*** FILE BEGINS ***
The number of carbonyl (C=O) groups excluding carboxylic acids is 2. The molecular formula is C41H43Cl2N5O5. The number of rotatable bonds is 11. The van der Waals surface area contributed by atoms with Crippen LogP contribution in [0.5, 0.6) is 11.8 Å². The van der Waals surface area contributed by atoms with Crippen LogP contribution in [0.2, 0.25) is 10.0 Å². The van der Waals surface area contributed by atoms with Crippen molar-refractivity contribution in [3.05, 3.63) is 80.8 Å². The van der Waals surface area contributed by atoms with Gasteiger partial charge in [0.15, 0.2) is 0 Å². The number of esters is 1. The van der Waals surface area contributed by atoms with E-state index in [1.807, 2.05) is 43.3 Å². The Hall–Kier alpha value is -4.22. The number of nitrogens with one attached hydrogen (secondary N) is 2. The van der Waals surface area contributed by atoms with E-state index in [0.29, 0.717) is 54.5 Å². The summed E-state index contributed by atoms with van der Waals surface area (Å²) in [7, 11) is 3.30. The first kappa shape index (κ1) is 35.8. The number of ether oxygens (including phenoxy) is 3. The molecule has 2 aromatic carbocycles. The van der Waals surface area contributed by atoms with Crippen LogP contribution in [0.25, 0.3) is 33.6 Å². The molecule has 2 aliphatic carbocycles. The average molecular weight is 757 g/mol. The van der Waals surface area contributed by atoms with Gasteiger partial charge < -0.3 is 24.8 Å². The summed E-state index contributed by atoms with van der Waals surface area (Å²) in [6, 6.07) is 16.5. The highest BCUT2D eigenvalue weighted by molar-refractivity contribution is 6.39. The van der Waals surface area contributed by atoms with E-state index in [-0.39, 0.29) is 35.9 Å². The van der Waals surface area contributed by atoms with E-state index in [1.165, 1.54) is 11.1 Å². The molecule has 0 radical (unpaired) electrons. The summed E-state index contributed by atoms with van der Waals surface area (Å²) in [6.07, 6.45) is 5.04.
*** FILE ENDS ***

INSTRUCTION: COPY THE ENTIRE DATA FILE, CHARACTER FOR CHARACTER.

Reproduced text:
The number of carbonyl (C=O) groups excluding carboxylic acids is 2. The molecular formula is C41H43Cl2N5O5. The number of rotatable bonds is 11. The van der Waals surface area contributed by atoms with Crippen LogP contribution in [0.5, 0.6) is 11.8 Å². The van der Waals surface area contributed by atoms with Crippen LogP contribution in [0.2, 0.25) is 10.0 Å². The van der Waals surface area contributed by atoms with Crippen molar-refractivity contribution in [3.05, 3.63) is 80.8 Å². The van der Waals surface area contributed by atoms with Gasteiger partial charge in [0.15, 0.2) is 0 Å². The number of esters is 1. The van der Waals surface area contributed by atoms with E-state index in [1.807, 2.05) is 43.3 Å². The Hall–Kier alpha value is -4.22. The number of nitrogens with one attached hydrogen (secondary N) is 2. The van der Waals surface area contributed by atoms with E-state index in [0.29, 0.717) is 54.5 Å². The summed E-state index contributed by atoms with van der Waals surface area (Å²) in [7, 11) is 3.30. The first kappa shape index (κ1) is 35.8. The number of ether oxygens (including phenoxy) is 3. The molecule has 2 aromatic carbocycles. The van der Waals surface area contributed by atoms with Crippen LogP contribution in [0.25, 0.3) is 33.6 Å². The molecule has 2 aliphatic carbocycles. The average molecular weight is 757 g/mol. The van der Waals surface area contributed by atoms with Gasteiger partial charge < -0.3 is 24.8 Å². The summed E-state index contributed by atoms with van der Waals surface area (Å²) in [6, 6.07) is 16.5. The highest BCUT2D eigenvalue weighted by molar-refractivity contribution is 6.39. The van der Waals surface area contributed by atoms with E-state index in [-0.39, 0.29) is 35.9 Å². The van der Waals surface area contributed by atoms with E-state index in [1.165, 1.54) is 11.1 Å². The molecule has 0 radical (unpaired) electrons. The summed E-state index contributed by atoms with van der Waals surface area (Å²) in [6.07, 6.45) is 5.04.